More than 1 million Americans are currently living with HIV, and it is a group that is aging quickly. In 2018, over half (51 percent) of HIV-Positive Americans were 50 or older, and demographics indicate that the population of HIV-positive older adults are likely to grow significantly for the next two decades. While this represents a major public health achievement—as more individuals with HIV are enjoying longer, healthier lives through access to effective care and management—it also represents new opportunities as well as obstacles for long-term HIV survivors, their caregivers, aging service providers, and HIV/AIDS service providers.

In addition, a significant portion of new HIV infections occur among older adults. In 2018, 17 percent of new HIV diagnoses in the US were adults age 50 and older. However, older adults have the longest delay in being diagnosed with HIV for any age group. Among adults age 55 and older who received an HIV diagnosis in 2015, 50 percent had HIV 4.5 years before they were diagnosed. It is clear that more needs to be done to inform people and aging network providers about the importance of educating older Americans about HIV prevention and testing.

For Designing Programs

We’re pleased to offer these three useful resources for aging professionals and others interested in designing programs for older adults about the prevention, treatment, and care of HIV/AIDS.

The HIV Testing Sites and Care Services Locator, a location-based search tool, allows you to search for testing services, housing providers, health centers and other service providers near your current location: The HIV Testing Sites and Care Services Locator.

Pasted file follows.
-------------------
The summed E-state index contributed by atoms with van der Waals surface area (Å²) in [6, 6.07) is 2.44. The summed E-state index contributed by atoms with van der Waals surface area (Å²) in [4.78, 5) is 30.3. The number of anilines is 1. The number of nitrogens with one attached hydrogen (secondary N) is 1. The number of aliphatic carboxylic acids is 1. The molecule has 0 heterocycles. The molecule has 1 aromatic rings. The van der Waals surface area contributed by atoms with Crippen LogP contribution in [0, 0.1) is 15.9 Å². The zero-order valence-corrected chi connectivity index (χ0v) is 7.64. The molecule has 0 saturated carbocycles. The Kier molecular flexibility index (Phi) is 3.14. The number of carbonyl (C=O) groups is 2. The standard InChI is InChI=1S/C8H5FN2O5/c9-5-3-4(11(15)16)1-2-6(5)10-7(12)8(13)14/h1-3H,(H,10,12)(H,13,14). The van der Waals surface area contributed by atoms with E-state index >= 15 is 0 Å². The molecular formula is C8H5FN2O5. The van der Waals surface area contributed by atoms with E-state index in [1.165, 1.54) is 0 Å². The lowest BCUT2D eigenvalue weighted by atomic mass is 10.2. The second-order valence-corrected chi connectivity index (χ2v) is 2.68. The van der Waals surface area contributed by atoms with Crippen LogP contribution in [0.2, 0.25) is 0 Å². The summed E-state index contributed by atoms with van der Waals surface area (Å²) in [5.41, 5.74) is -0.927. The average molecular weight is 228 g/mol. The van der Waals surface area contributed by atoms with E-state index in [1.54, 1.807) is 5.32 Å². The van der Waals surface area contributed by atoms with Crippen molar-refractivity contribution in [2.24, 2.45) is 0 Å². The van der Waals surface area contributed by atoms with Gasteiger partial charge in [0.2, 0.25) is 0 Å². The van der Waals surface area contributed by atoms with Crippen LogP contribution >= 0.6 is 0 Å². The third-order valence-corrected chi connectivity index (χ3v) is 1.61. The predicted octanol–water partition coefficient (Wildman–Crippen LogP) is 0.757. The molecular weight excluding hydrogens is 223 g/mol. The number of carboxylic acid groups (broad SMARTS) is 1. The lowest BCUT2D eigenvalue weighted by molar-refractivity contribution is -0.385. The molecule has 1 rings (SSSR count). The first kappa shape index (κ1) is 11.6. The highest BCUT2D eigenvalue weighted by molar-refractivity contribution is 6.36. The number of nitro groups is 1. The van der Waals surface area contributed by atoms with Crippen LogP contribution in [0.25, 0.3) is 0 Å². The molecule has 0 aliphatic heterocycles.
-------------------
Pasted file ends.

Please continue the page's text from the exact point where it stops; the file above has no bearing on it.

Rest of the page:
The Health Resources and Services Administration funds Community Health Clinics which care for people, even if they have no health insurance. Find a federally funded health center near you, where you pay what you can afford, based on your income.

If transportation is a barrier to receiving HIV testing or health care, the Eldercare Locator can direct you to your local Area Agency on Aging (AAA). Many AAAs provide some form of transportation assistance or referral, as well as other services for older adults and their families.


Find Your State's HIV / AIDS Toll-Free Hotline

HIV and Older Adults



Older Adults and HIV/AIDS Toolkit

In 2012, 40% of people living with an HIV diagnosis in the United States were over the age of 49. Yet older adults are often overlooked in the ongoing HIV/AIDS conversation. Developed for the National Aging Network and others interested in educating older adults, the Administration on Aging's HIV: Know the Risks. Get the Facts. Older Adults and HIV/AIDS Toolkit contains helpful resources and materials specifically designed to inform older adults about the risks of HIV/AIDS and to encourage older adults to know their status.

Toolkit contents:

Poster Series

The Graying of HIV/AIDS: Community Resources for the Aging Services Network Webinar

This webinar, The Graying of HIV/AIDS: Community Resources for the Aging Services Network, explores community programs and resources associated with positive aging and prevention. 

30th Anniversary of HIV/AIDS

This June 14, 2011, webinar, Positive Aging: HIV Turns 30, focuses on educating the Aging Network about HIV prevention and treatment specific to older adults.


Last modified on 08/22/2021

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